On the brink of his re-entry into the Amateur Draft, P Jered Weaver has come to terms with the Los Angeles Angels of Anaheim Which Is Located On Planet Earth, writes the LA Times’ Mike DiGiovanna.
In the negotiating equivalent of a game-winning, 65-yard Hail Mary touchdown pass with the final seconds ticking off the clock, the Angels and 2004 first-round pick Jered Weaver agreed to a $4-million signing bonus in the final hour before Monday’s 9 p.m. deadline to sign the former Long Beach State ace.
With the sides at an impasse for almost a year and about $1.5 million apart going into the weekend, Weaver, the 12th overall pick in last June’s draft, essentially yielded to the Angels’ demands, agreeing to a minor league deal, pending the passing of a physical this week, for the same amount offered to the right-hander in late February.
Had Weaver, 22, not signed Monday he would have reentered next week’s draft, a prospect that seemed to grow less attractive by the hour Monday, considering there was no guarantee the team that drafted Weaver would accede to his demands, especially knowing Weaver probably wouldn’t sit out a second consecutive season.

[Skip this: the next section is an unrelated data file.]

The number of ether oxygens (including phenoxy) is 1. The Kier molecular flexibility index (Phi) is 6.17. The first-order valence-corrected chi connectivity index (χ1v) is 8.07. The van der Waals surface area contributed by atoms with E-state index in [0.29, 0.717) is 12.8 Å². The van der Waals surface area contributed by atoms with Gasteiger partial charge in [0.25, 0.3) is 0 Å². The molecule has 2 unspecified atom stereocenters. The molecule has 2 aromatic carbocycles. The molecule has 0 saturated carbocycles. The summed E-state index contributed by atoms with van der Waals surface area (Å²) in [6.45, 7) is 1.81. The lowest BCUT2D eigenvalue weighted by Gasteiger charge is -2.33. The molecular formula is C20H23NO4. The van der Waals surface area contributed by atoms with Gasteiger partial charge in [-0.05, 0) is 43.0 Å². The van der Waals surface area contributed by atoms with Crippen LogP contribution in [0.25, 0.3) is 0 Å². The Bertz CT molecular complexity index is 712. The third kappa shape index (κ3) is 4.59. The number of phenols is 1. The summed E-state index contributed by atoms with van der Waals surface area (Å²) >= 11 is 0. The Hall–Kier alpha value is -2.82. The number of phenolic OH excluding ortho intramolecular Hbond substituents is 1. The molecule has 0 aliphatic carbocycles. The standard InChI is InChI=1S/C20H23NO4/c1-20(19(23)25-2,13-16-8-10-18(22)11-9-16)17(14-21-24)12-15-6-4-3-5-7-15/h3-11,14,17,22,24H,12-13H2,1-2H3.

“I had no indication that this was going to happen, really, until [Monday], and it still took most of the day,” Angel General Manager Bill Stoneman said on a conference call. “There were a lot of last-minute discussions. It was finally completed fairly close to the deadline.”
Though the Angels’ hard-line stance in negotiations clearly paid off ” it was Weaver who blinked in what seemed like a high-stakes game of chicken, but it was Weaver who initiated talks that led to the agreement and who compromised the most.
Weaver, who went 15-1 with a 1.62 earned run average at Long Beach last season, striking out 213 and walking 21 in 144 innings and winning the Golden Spikes Award, sought a signing package in the $10-million range before dropping his asking price to $8 million in March to $6 million last week.
Negotiations grew testy at times, with Boras criticizing the Angels for selecting Weaver when they had no intention of meeting his original asking price, Stoneman accusing Boras of putting “a spin on it to make it look like he’s made major concessions to get a deal done,” and Angel scouting director Eddie Bane rebutting Boras’ claim that Weaver could be ready to pitch in the big leagues this season.
Weaver even went so far as to sign with the Camden (N.J.) Riversharks of the independent Atlantic League this month, but he did not pitch in a regular-season game. Instead, Weaver will return to Southern California this week, and speculation about when he can help the Angels’ big league club can really begin.
“I just don’t know enough about him,” Stoneman said, when asked how close to the big leagues Weaver is. “He hasn’t pitched competitively in a year, and we’re not sure what kind of shape he’s in. We definitely don’t want to rush things ¦ but as soon as he’s ready for a challenge, we want to give him one.